A dream pursued for a long time
Text and photos by Marco Chinol
Translated by Peter Loyson
… the big passion for the hunt has taken me to many countries in Europe and even North America, but inside me I felt this emptiness for not yet having had the opportunity of hunting in the continent “par excellence” for the hunter touched by the fire of the hunting passion : Africa …
The opportunity to realize my dream, that of hunting under the African sun, presented itself to me as a result of an International Conference, to which I was invited, which took place in Port Elizabeth, South Africa. After the event, together with my wife and my son, who is equally passionate about hunting, I hurried to Nduna Lodge, situated about 150 km inland from Port Elizabeth. The hunting territory, belonging to Nduna, is very vast, about 1000 hectares ( even more since the owner has the right to hunt on neigbouring properties ) and even if the area is enclosed, the enormous space, the scarcity of humans and the variety of the landscape gave me the feeling of an “easy hunt “.
First objective : the bushpig
Wild boar hunting during my first safari on the Black Continent, concentrated on the bushpig; and it was not expensive. In fact at 5 am, Riann, the young assistant to the PH ( Gavin ) knocks at the door of our room. In a few minutes we were ready and during breakfast Gavin displays his programme. We will travel about 100 km towards the interior, in an area far out there near a chain of mountains, where there are lots of bushpigs, and we hope that the wind, which blew strongly all night, will be less intense. Arriving at our destination, we stayed at the house of a “farmer”, where we admired trophies of numerous animals and impressive tusks of bushpigs. To make the hunt easier we had at our disposal a man from the farm, who knew the area like the back of his hand. We left with the pick-up with Riann driving, whilst Ferrucio, Gavin and I sat on the bench of the bakkie, and behind us sat the three black helpers, amongst which was Albert the local guide.
The wind has just risen and the clear air is already heated by the sun. This is the best situation to come across the bushpig. This parent of our wild boar, in fact, has very different habits from the hedgehog in that he is a day animal and often exploits the lair of other animals but has a very fine skin with no hair. On hot days like today they find themselves outside the nest searching for food.
We direct ourselves towards a long a wide depression in the terrain in which is to be found the dried-up bed of a water course. The vegetation is low but very luxuriant. We stop at a point which dominates the area to use our binoculars.
Immediately, Albert picks out a group of 5 bushpigs. None of us sees them, but Albert takes control of the situation. He checks the direction of the wind and decides to approach them making a large circle. He takes with him Ferruccio and Gavin, who carries the tripod and the only weapon we have : a Ruger 270 Winchester with soft point ammunition of 130 grain. Upon approaching the animals, close to a large rock, Albert silently loads the cartridge in the chamber and passes the weapon to Ferruccio who, together with Gavin, slowly goes round the obstacle. When close to the large rock, Gavin sets up the tripod, and between the masses of rock, Ferruccio sees something move. It’s the back of a bushpig who is searching the area for food. The Ruger is mounted on the tripod, and when the front part of the body appears between two rocks, he fires. The distance isn’t more than 50 meters and the animal is shot dead with the bullet in the shoulder. It’s a male of about 60 kg with nice defensive tusks ( measured from the skull to be 24 cm ) which protrude from the snout and which are used to defend itself in fights against other males.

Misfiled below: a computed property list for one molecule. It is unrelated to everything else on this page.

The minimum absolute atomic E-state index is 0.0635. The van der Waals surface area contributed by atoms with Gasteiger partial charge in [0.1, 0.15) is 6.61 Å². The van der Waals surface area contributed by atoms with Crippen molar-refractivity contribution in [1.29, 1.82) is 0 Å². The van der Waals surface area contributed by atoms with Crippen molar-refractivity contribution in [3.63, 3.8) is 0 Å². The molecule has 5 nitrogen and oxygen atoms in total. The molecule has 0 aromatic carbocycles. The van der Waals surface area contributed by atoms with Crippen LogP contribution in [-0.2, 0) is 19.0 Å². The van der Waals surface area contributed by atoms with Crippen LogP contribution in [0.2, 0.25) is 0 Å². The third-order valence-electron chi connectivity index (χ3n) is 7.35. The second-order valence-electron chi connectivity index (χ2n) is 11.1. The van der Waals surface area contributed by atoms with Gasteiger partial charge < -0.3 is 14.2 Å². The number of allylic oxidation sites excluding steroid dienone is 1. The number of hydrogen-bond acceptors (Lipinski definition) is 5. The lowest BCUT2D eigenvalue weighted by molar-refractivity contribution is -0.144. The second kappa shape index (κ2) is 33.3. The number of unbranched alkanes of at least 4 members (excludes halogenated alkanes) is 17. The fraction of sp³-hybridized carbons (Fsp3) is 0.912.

We direct ourselves towards another area frequented by these animals. It’s a wide valley with in the centre a large pool of water, nearly dried up, where the bushpigs love to roll on their back in the mud of the shore. We leave the pick-up and approach an observation point, dominating the valley. Immersed in the mud, there are 3 bushpigs; they are far away at about 500 meter and we then decide to approach by descending the stony slope. When we are about 200 m from them, something alarms them and they disappear into the bush. In between the rocks they are difficult to see since the color of the rocks is the same as their skin. They carry on moving, searching for food. I lean on the tripod and decide to give it a shot. This puts them all on a run and rapidly they disappear in the bush.
Gavin and Riann tell me that the shot did not hit the target. We proceed further until the eye of Albert picks up another 2 animals. This time we can approach much easier, since in front of us opens up a large channel of terrain, which ends about 100 m from the animals. We approach slowly, but when we stick out our heads to observe, they are gone. Luckily we notice a movement in the bush. The 270 is ready and as soon as the bushpig leaves the hiding I fire. The animal starts running and Gavin tells me that the animal had been wounded in one of the front legs, hence I hit it. I was surprised and astonished because the target was only about 60 m away and I aimed at it from the shoulder. Albert goes and checks the “anschuss” and after 20 m finds the bushpig lifeless in a bush. We notice that the bullet had entered perfectly the shoulder and leaving, had broken the left front leg. This is also a male about the same size as the one from Ferruccio. The legs measure, once extended, 23 cm for the bigger ones and the smaller ones 17. During this exercise we see lots of kudu, the prime objective of our safari, but they are mainly female or young males with small antlers measuring about 35 inches and therefore the young aren’t of much interest. We are very surprised to notice that these animals of more than 200 kg are practically invisible in the bush.